Fallout from a series of devastating wildfires in Northern California over the past several years is now reaching to the southern part of the state, as homeowners in Rancho Santa Fe and nearby communities are receiving notices that their fire insurance policies will not be renewed.
“It’s stressful and unsettling” for homeowners, said Vanessa Snodgrass, chief operating officer with Rancho Santa Fe Insurance, a brokerage that is working with affected homeowners to help them arrange for new fire insurance policies after they receive non-renewal notices.
“We’re all in this together. We’re trying to get coverage for our clients and our community,” said Snodgrass.
Although statistics were not available for exactly how many local homeowners have lost coverage, anecdotal evidence suggests the problem is affecting a number of properties in the Rancho Santa Fe Covenant and adjacent communities such as Fairbanks Ranch, Crosby Estates, Cielo and Elfin Forest.
“We don’t know how many homes” have been affected, said Jim Ashcraft, a member of the board of directors for the Rancho Santa Fe Fire Protection District. “It’s not insignificant. I’m hearing from too many different people having this problem”
Snodgrass said her office has been informed by Chubb, a large insurance carrier, that it has opted not to renew up to 5 percent of the policies it has issued in communities throughout California, in areas deemed as being a high risk for wildfires.
According to data released recently by the California Department of Insurance, in areas served by Cal Fire, the state firefighting agency, non-renewals climbed by 6 percent from 2017 to 2018. while ZIP codes affected by wildfires in 2015 and 2017 saw non-renewals rise by 10 percent in 2018. Figures for 2019 were not yet available.
The non-renewals are affecting customers who have paid their premiums on time for years, even if they haven’t filed any claims with their carrier.
One resident of Crosby Estates, who asked that his name not be used, said he had been insured by Chubb for 12 years, until he received a non-renewal notice this year. He said he has heard from several neighbors that they also were not renewed by Chubb.
The resident said the decision is unfair because homes in the Crosby have a number of features — including fire resistant construction materials, sprinklers, cleared buffer areas and fire resistant landscaping — that reduce the risk they will be damaged or destroyed in a wildfire.
In fact, he said no homes in the Crosby were destroyed in the 2007 Witch Fire in San Diego County, although the flames came to the edge of the community.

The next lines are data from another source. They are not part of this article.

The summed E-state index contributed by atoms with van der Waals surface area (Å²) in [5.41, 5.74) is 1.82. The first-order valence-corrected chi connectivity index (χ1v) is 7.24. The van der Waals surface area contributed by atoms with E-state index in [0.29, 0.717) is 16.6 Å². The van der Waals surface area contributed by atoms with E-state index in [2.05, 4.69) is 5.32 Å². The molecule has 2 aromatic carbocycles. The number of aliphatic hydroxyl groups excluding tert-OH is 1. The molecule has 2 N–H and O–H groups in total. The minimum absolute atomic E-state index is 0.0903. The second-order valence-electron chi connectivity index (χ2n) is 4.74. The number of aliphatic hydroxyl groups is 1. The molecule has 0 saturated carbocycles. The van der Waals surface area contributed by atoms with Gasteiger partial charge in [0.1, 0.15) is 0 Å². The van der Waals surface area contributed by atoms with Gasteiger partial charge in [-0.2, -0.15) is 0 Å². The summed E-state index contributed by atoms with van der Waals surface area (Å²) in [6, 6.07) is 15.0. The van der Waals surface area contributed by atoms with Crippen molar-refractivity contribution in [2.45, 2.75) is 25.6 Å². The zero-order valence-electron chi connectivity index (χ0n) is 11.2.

However, the Crosby resident said insurance companies rely on mapping software that lumps communities such as the Crosby with other areas that are at a higher risk of wildfire damage.
“My beef is that the Crosby is a unique place because it is designed to be fire resistant, but it didn’t do us a bit of good with established (insurance) carriers,” the resident said.
Through Rancho Santa Fe Insurance, the homeowner said, he was able to find a policy with a carrier that is new to California, Cincinnati Insurance, although he is paying about 15 percent more than for his previous policy.
Homeowners do have options for obtaining fire insurance coverage if they are hit with a non-renewal notice.
The Rancho Santa Fe Fire Protection District has drafted a letter signed by the fire chief detailing the location of fire stations, hydrants and homes with fire sprinklers, said Ashcraft, which homeowners can present to insurance carriers.
Snodgrass said there are also alternatives to the established insurance carriers in California. One option is the use of “non-admitted” carriers, which have not been officially admitted to the state insurance market. Homeowners must demonstrate that they have been unable to secure coverage through admitted carriers.
The non-admitted carriers have more flexibility on structuring policies, allowing them to cover higher risk properties, she said. But they generally have higher premiums and they can also have higher deductibles.
Another option for homeowners who can’t get fire insurance coverage in the regular market is the California FAIR Plan, an association of the property insurance companies doing business in California. The FAIR Plan is considered a last resort, and its coverage is limited to $1.5 million in losses. That amount of insurance would be inadequate for homes in such communities as the Crosby, where many of the homes are valued at $2 million or more.
For more information about how to find fire insurance coverage, the California Department of Insurance has compiled a list of tips for homeowners, which can be found at bit.ly/2ZwGIsQ